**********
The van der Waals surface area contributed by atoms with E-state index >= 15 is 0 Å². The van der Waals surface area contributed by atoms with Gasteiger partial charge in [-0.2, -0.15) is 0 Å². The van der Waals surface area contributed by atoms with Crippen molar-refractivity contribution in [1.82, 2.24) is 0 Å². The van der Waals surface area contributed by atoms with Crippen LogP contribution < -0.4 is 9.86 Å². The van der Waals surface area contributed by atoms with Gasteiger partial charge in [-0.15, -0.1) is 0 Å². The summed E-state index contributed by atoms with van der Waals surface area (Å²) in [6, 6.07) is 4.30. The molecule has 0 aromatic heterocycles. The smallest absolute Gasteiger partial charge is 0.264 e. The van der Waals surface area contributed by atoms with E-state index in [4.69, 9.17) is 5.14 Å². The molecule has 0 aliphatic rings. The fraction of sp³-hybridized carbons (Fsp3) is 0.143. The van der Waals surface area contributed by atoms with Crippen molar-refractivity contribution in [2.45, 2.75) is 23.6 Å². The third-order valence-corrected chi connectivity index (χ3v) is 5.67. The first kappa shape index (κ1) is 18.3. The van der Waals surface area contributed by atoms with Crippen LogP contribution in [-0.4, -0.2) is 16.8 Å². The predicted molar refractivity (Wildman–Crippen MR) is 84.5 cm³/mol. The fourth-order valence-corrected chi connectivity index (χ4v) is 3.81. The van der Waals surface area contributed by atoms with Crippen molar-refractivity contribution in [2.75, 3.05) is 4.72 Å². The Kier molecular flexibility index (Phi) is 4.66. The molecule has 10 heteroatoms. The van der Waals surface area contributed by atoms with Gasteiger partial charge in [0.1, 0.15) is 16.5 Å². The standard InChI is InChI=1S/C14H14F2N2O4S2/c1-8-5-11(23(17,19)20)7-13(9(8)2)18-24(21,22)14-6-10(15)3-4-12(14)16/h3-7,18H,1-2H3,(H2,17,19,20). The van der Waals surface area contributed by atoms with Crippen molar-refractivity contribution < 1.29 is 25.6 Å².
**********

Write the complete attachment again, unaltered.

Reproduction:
The van der Waals surface area contributed by atoms with E-state index >= 15 is 0 Å². The van der Waals surface area contributed by atoms with Gasteiger partial charge in [-0.2, -0.15) is 0 Å². The van der Waals surface area contributed by atoms with Crippen molar-refractivity contribution in [1.82, 2.24) is 0 Å². The van der Waals surface area contributed by atoms with Crippen LogP contribution < -0.4 is 9.86 Å². The van der Waals surface area contributed by atoms with Gasteiger partial charge in [-0.15, -0.1) is 0 Å². The summed E-state index contributed by atoms with van der Waals surface area (Å²) in [6, 6.07) is 4.30. The molecule has 0 aromatic heterocycles. The smallest absolute Gasteiger partial charge is 0.264 e. The van der Waals surface area contributed by atoms with E-state index in [4.69, 9.17) is 5.14 Å². The molecule has 0 aliphatic rings. The fraction of sp³-hybridized carbons (Fsp3) is 0.143. The van der Waals surface area contributed by atoms with Crippen molar-refractivity contribution in [2.45, 2.75) is 23.6 Å². The third-order valence-corrected chi connectivity index (χ3v) is 5.67. The first kappa shape index (κ1) is 18.3. The van der Waals surface area contributed by atoms with Crippen LogP contribution in [-0.4, -0.2) is 16.8 Å². The predicted molar refractivity (Wildman–Crippen MR) is 84.5 cm³/mol. The fourth-order valence-corrected chi connectivity index (χ4v) is 3.81. The van der Waals surface area contributed by atoms with Crippen molar-refractivity contribution in [2.75, 3.05) is 4.72 Å². The Kier molecular flexibility index (Phi) is 4.66. The molecule has 10 heteroatoms. The van der Waals surface area contributed by atoms with Gasteiger partial charge in [0.1, 0.15) is 16.5 Å². The standard InChI is InChI=1S/C14H14F2N2O4S2/c1-8-5-11(23(17,19)20)7-13(9(8)2)18-24(21,22)14-6-10(15)3-4-12(14)16/h3-7,18H,1-2H3,(H2,17,19,20). The van der Waals surface area contributed by atoms with Crippen molar-refractivity contribution < 1.29 is 25.6 Å².